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    1. I feel like I’m selling this short, somehow 😉 The inspirations are there, but they are not so blatant – as I said to Andreas, I don’t think any other review mentions it (though maybe the readers haven’t read either WH or D&D-inspired stuff ;)) I think it’s a pretty neat book – it may have taken some shortcuts with the building blocks of the world, but the worldbuilding itself is quite satisfying and complex indeed.

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        1. Hmm I thought LitRPG is a playable book, in essence. WH40K is more of a Star Wars-type franchise, with multiple authors writing novels in the same setting and with general plot points around which everyone builds their own story arcs. Same for D&D, and there’s even more leeway in D&D-inspired worlds (which in effect are Tolkien-inspired ;))
          I’ve read Abnett’s Gaunt books, they are enjoyable enough but don’t expect originality – it’s effectively gritty MilFantasy in space, with bits of fantasy thrown in the mix. Bookstooge will know more about this, as he read more of WH and WH40K than me 😉

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            1. Hmm I read up a bit and it’s even more strange: these are books about being in a game, but not playable: it looks like you just read about a character that’s in a MMO game and gets various RPG messages about damage sustained, leveling up and stuff within the book as results of his and others’ actions 😉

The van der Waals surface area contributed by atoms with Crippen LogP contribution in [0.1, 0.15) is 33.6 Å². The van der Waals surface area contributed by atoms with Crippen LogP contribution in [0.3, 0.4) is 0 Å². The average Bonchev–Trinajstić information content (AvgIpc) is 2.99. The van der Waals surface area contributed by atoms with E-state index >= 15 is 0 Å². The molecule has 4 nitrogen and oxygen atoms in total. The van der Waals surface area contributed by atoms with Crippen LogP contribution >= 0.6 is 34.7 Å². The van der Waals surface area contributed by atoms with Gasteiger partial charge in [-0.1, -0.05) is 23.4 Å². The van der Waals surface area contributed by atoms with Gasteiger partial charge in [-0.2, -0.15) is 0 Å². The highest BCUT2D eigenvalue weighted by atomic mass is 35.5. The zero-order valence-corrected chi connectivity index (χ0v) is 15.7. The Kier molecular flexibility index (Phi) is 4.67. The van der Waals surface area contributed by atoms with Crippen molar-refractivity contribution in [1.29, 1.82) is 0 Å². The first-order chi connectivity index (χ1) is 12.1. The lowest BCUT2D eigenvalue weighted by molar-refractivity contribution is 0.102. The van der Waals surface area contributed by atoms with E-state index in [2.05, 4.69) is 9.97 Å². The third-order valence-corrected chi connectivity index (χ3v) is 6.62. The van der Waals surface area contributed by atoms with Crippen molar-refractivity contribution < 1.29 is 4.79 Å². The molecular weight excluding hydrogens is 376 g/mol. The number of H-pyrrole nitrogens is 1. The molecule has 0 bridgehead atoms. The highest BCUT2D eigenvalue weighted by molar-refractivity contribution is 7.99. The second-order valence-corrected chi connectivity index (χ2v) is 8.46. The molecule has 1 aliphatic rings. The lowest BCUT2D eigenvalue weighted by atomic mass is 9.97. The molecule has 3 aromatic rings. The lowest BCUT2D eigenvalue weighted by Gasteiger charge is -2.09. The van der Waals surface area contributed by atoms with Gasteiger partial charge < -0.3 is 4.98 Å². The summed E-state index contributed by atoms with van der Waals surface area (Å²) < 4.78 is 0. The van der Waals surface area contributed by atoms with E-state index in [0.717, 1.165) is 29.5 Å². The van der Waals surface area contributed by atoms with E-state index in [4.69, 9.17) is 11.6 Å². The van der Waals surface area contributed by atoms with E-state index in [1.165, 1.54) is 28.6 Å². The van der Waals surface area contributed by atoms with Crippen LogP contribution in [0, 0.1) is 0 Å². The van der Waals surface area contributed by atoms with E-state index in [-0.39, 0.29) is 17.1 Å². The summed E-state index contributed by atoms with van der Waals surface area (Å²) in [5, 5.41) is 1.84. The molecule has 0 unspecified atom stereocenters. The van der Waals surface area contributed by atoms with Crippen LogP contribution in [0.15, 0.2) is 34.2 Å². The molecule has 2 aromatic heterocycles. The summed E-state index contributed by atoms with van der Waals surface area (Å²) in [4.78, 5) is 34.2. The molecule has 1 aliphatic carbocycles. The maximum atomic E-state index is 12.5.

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      1. When it comes to WH40K I was recommended Dan Abnett’s Gaunt Ghosts series.
        As for D&D inspired settings, well, there’s so many to choose from 😉 Even Erikson admits Malazan was based off a D&D-based RPG. Same goes for Feist’s Magician series. But probably the most vanilla one, and among the earliest examples, would be Dragonlance Chronicles.

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  4. This is completely different from the Rory Thorne setting – even though I read only the first book – and while I know *nothing* about the two games which inspired it, I’m intrigued enough to want to give this one a chance: your definition of a “fresh, tasty dish” is the encouragement I need to take the plunge 🙂
    Thanks for sharing!

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  5. Fantastic review, Ola. I’m glad that it manages to be its own thing despite not being completely new in its ideas and direction. If it succeeds there with you, then it must indeed be quite well executed! I’ll look forward to seeing how you fare with the rest of the series as they come out in the future. 😀

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  6. I am so glad you enjoyed it! I have both the series by this author on my TBR (this one is the newest add in there!) and now I am even more curious! I want to meet all these different races and the characters! Also, it seems a really nice reading on the whole. Thanks for sharing!